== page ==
THE LANGUAGES OF NEPAL The 2011 Census enumerated 30 new languages that did not appear in the 20m Census in which only 92 were reported (Gurung 2006. Nepal lacks comprehensive data on many of the languages spoken in the country; in addition there has not been a systematic study to explain the change in the number of languages reported in 2001 and 2011. The reported total seems to largely depend on the approach used to distinguishing languages from dialects. The Ethnologue catalogue of world languages lists 124 languages spoken in Nepal (Eppelle et al. 2012, similar to the number enumerated in the 2011 Census.

Contents

 

Foreword iv
Preface and Acknowledgements v
CHAPTER 1: INTRODUCTION  
Introduction 3
The Languages of Nepal 3
Language Group and Speakers 5
Conclusion 7
CHAPTER 2: INDO ARYAN FAMILY  
Achhami 10
Angika 11
Avadhi 12
Baitadeli 13
Bajhangi 14
Bajjika 15
Bajureli 16
Bangla 17
Bhojpuri 18
Bote 19
Dadeldh uri 20
Dailekhi 21
Danuwar 22
Darai 23
Darchuleli 24
Dhuleli 25
Doteli 26
Ganagai 27
Hindi 28
Jumli 29
Khash 30
Kisan 31
Koche 32
Kumal 33
Magadi 34
Maithili 35
Majhi 36
Musalman 37
Rajbanshi 40
Rajsthani 41
Sanskrit 42
Sonaha 43
Tajpuri ya 44
Tharu 45
Urdu 46
CHAPTER 3: TIBETO BURMAN FAMILY  
Athpariya 48
Bahing 49
Bankariya 50
Banta wa 51
Baram 52
Belhare 53
Bhujel 54
Byansi 55
Chamling 56
Chepang 57
Chhantyal 58
Chhiling 59
Chhin tang 60
Dhimal 61
Dolpali 62
Dumi 63
Dungmali 64
Dura 65
Ghale 66
Gurung 67
Hayu / Vayu 68
Hyolmo / Yholmo 69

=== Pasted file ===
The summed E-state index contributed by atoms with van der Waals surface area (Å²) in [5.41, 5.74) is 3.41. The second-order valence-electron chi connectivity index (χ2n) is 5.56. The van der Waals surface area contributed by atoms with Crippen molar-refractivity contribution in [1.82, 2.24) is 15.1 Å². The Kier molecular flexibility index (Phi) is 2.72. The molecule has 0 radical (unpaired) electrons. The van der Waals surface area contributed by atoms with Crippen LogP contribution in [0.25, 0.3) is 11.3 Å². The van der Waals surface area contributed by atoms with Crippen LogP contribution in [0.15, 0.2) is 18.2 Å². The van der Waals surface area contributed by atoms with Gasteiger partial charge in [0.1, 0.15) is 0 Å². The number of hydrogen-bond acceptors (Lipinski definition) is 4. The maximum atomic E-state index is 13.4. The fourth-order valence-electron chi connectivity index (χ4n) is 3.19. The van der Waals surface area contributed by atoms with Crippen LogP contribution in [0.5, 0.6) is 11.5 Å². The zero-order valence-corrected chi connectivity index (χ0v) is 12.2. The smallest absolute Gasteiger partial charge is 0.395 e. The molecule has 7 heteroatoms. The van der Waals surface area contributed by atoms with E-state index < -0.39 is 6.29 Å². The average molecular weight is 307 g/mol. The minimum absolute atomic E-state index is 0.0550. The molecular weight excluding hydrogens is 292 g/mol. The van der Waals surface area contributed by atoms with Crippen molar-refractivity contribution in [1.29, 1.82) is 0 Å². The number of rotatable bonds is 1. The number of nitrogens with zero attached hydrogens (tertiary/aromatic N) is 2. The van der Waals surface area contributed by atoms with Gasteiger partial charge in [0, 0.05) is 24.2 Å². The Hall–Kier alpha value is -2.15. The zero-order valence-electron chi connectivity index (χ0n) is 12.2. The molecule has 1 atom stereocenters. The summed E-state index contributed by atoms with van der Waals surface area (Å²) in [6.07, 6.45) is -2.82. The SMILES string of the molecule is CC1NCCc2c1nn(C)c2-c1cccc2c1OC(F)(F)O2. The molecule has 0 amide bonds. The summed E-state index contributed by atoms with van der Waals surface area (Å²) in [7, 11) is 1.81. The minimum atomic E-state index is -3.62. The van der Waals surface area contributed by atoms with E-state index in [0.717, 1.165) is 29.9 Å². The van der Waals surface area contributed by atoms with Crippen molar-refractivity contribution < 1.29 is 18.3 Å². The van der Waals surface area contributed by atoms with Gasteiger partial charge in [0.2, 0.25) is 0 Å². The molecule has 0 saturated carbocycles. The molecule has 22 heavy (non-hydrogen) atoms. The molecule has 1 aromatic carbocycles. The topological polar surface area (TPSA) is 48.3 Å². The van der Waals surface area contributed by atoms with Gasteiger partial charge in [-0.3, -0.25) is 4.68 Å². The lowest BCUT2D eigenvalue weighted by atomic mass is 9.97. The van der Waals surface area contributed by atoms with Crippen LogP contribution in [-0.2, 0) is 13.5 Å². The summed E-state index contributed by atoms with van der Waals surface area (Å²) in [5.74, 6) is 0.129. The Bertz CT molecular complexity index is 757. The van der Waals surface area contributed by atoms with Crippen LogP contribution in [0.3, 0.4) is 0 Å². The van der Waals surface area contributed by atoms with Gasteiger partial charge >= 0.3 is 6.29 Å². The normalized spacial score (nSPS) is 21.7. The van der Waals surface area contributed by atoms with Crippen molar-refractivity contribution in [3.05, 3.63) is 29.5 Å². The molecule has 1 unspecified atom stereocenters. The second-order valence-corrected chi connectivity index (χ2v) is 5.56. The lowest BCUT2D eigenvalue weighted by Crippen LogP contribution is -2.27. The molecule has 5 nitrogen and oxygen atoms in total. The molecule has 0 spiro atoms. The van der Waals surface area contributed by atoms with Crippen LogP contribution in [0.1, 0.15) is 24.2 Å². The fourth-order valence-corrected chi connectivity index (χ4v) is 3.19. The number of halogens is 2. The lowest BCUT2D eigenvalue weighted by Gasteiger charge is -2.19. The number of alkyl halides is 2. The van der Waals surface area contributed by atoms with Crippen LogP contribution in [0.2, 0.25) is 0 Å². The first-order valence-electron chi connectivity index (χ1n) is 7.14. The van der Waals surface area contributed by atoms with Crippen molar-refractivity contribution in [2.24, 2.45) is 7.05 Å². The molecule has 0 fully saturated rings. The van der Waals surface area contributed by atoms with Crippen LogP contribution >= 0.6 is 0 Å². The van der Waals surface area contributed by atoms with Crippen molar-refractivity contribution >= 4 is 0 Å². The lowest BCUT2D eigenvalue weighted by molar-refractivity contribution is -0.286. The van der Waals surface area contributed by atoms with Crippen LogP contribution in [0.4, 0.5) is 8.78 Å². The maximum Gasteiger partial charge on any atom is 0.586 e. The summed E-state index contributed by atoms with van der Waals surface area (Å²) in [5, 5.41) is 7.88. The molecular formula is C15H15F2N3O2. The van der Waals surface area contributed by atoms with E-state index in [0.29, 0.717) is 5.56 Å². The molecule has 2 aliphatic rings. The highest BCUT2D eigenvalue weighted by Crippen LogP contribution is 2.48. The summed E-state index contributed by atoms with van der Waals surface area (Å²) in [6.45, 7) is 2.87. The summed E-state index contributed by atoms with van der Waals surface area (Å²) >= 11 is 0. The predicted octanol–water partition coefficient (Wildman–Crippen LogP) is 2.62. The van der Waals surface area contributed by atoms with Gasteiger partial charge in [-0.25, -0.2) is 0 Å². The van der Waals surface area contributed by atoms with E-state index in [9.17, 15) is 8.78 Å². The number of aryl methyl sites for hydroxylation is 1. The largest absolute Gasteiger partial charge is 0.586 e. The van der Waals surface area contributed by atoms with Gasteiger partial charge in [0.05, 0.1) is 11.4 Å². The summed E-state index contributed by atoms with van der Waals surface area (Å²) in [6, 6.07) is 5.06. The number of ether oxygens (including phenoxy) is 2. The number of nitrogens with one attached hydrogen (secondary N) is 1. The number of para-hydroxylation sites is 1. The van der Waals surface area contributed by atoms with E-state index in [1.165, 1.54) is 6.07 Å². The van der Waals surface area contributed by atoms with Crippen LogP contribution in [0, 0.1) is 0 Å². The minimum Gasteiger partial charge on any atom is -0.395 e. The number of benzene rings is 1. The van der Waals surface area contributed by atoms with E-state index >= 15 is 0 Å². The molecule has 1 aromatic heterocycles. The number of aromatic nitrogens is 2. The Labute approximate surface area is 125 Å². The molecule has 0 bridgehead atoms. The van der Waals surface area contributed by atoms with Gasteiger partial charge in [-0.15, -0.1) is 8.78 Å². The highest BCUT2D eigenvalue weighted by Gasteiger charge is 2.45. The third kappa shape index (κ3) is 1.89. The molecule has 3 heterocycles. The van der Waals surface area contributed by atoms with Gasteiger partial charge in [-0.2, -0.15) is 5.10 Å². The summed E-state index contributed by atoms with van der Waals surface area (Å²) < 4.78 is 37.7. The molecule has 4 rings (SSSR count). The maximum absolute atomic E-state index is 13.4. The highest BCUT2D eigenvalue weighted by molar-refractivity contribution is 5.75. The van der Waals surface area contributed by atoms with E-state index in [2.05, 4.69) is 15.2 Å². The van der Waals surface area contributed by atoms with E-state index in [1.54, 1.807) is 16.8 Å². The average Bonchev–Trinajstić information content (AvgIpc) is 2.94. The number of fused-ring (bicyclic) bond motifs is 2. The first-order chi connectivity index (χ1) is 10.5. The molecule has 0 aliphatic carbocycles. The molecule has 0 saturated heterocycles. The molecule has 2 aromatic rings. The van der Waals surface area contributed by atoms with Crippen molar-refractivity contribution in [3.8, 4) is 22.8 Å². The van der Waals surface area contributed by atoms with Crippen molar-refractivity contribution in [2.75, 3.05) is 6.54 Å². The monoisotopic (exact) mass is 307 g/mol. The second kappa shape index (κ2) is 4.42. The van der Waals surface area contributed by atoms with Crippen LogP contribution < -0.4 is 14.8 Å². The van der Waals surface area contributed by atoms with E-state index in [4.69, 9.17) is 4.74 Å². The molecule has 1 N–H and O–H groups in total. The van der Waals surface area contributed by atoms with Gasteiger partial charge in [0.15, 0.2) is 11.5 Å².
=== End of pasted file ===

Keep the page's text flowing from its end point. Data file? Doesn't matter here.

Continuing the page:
Jero / jerung 70
Jirel 71
Kagate 72
Kaike 73
Khaling 74
Kham 75
Khamchi (Raute 76
Koyee 77
Kulung 78
Lapcha 79
Lhomi 80
Lhopa 81
Limbu 82
Lingkhim 83
Lohorung 84
Magar 85
Manange 86
Meche 87
Mewahang 88
Nachhiring 89
Newar 90
Pahari 91
Phangduwali 92
Puma 93
Rai 94
Raji 95
Sam 96
Sampang 97
Sherpa 98
Sunuwar 99
Surel 100
Tamang 101
Thakali 102
Thami 103
Thulung 104
Tibetan 105
Tilung 106
Waling / Walung 107
Wambule 108
Yakkha 109
YamphuI / Yamphe 110
CHAPTER 4: AUSTRO ASIATIC FAMILY  
Khariya 112
Santhali 113
CHAPTER 5: DRAVIDIAN FAMILY  
Uranwl Urau 116
CHAPTER 6: LANGUAGE ISOLATE  
Kusunda 118
CHAPTER 7: FOREIGN/NOT CLASSIFIED  
Arabi 120
Assami 121
Chinese 122
Dzonkha 123
French 124
English 125
Gadhawali 126
Hariyanwi 127
Kuki 128
Kurmali 129
Malpande 130
Mizo 131
Nagamese 132
Oriya 133
Russian 134
Sadhani 135
Sindhi 136
Spanish 137
CHAPTER 8: OTHERS  
Sign Language 140
TABLES  
Table 1: Languages of Nepal 4
Table 2: Languages with more than 1 percent of Speakers 7
Table 3: Languages with Less than 500 Speakers 7
Table 4: Mother Tongue by District, 2011 142
FIGURES  
Figure 1: Linguistic Map of Nepal 6
References 7

 

Vol-III

 

Contents

 

Foreword iv